Your question gives the impression that you have not developed meditation within a certain teaching/practise tradition for a prolonged period but have been learning theory from different random sources. If that is true, your question thus gives the impression the various theories of meditation have confused you.
In the West, there is a popular form of 'meditation' from Burma that is erroneously called 'vipassana', where practitioners are preoccupied with noting thoughts, images or sensations. This is so because practitioners have many distractions so this method accommodates & attracts those kinds of practitioners.
In formal Buddhist theory (such as in the old scriptures) having few thoughts, images or sensations is a good thing. In formal Buddhist theory, samatha & vipassana are developed in tandem (concurrently), with samatha predominating in the beginning & vipassana developing naturally as samatha deepens.
In formal Buddhist theory, 'vipassana' does not mean noting thoughts, images or sensations. 'Vipassana' means 'seeing clearing' the impermanence & selflessness of phenomena.
For example, on a very basic level, the mind can develop samatha by continuously observing the breathing in a balanced equanimous way. As the mind is continuously observing breathing, it will naturally notice the breathing is impermanent; in that the breathing comes & goes; that it becomes short & long; that the various breaths have different textures & qualities, such as being smooth, rough, agitating, soothing, etc; ultimately to the point of seeing clearly it is the body that breathes (rather than "I" or the "self" that breathes). Seeing clearly the impermanence & selflessness of the various breathing ins & breathing outs is real vipassana.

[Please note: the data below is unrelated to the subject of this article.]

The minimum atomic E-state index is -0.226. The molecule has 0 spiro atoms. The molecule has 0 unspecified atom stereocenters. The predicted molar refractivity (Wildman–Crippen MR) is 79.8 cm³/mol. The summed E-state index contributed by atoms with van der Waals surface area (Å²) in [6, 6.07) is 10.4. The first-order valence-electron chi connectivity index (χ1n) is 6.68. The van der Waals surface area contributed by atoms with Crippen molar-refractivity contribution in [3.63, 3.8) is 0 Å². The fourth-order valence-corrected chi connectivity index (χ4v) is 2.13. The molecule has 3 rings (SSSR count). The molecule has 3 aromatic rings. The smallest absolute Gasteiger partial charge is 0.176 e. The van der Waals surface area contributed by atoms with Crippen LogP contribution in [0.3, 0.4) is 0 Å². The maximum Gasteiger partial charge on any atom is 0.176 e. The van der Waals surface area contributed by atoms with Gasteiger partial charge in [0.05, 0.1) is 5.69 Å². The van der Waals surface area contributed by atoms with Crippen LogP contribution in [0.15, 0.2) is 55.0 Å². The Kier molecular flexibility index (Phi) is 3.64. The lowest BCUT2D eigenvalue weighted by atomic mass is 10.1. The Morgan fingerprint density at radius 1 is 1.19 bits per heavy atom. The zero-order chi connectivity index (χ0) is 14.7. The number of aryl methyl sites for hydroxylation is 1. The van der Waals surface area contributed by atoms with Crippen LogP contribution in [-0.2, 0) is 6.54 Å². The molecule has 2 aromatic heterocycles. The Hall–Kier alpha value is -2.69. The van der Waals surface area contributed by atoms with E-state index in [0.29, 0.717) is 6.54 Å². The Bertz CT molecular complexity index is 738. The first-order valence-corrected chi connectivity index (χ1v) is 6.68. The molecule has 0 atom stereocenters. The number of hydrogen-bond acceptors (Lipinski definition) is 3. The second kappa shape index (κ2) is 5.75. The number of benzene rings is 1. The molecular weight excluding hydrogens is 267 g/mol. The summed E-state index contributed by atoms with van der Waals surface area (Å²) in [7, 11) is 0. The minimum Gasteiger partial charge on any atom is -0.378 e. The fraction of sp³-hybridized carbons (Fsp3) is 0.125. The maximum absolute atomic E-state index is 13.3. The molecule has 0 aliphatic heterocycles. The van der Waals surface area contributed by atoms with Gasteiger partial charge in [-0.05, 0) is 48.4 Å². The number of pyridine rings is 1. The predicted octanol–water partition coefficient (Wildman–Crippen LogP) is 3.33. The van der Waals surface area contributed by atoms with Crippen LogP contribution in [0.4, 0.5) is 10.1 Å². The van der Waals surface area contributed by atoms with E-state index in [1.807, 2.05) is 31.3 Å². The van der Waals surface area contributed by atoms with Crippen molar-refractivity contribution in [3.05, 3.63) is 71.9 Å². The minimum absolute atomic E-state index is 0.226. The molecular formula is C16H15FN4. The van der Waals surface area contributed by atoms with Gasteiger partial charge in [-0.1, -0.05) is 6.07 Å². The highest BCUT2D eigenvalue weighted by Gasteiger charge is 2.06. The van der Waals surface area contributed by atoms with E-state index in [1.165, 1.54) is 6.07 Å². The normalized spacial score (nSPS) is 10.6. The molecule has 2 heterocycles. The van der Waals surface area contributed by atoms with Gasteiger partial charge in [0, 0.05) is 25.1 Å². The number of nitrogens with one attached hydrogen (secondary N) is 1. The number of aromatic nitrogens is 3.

Then as samatha develops & deepens, certain feelings of rapture & joy will predominate in the mind. When these feelings predominate, they will also be objects of vipassana, in that the rapture & joy will be seen as dependently arising, impermanent & selfless.
Then as samatha deepens, more profound vipassana will occur in different ways.
Therefore, in my opinion, you should consider developing samatha more because this leads to calmness & non-confusion. You should forget about thoughts & images because these are actually hindrances to meditation.
The 'sensations' that are ideally observed are the subtle sensations within the breathing; the sensations of the breathing being smooth, rough, etc. Then later, as samatha is profoundly developed, the mind observes the sensations of rapture & joy that arise from the calming of the breathing.
After this, the mind will be very clear & can discern the 'dependent origination' of thoughts, consciousness, other mentality & sense objects.
The classic original Buddhist path is based on developing samatha. Further, based in what you described in your question, the impression is your mind is predisposed or inclined to develop samatha, since it has equanimity & few attachments.
[And] for him these two qualities occur in tandem: tranquillity (samatha) & insight (vipassana).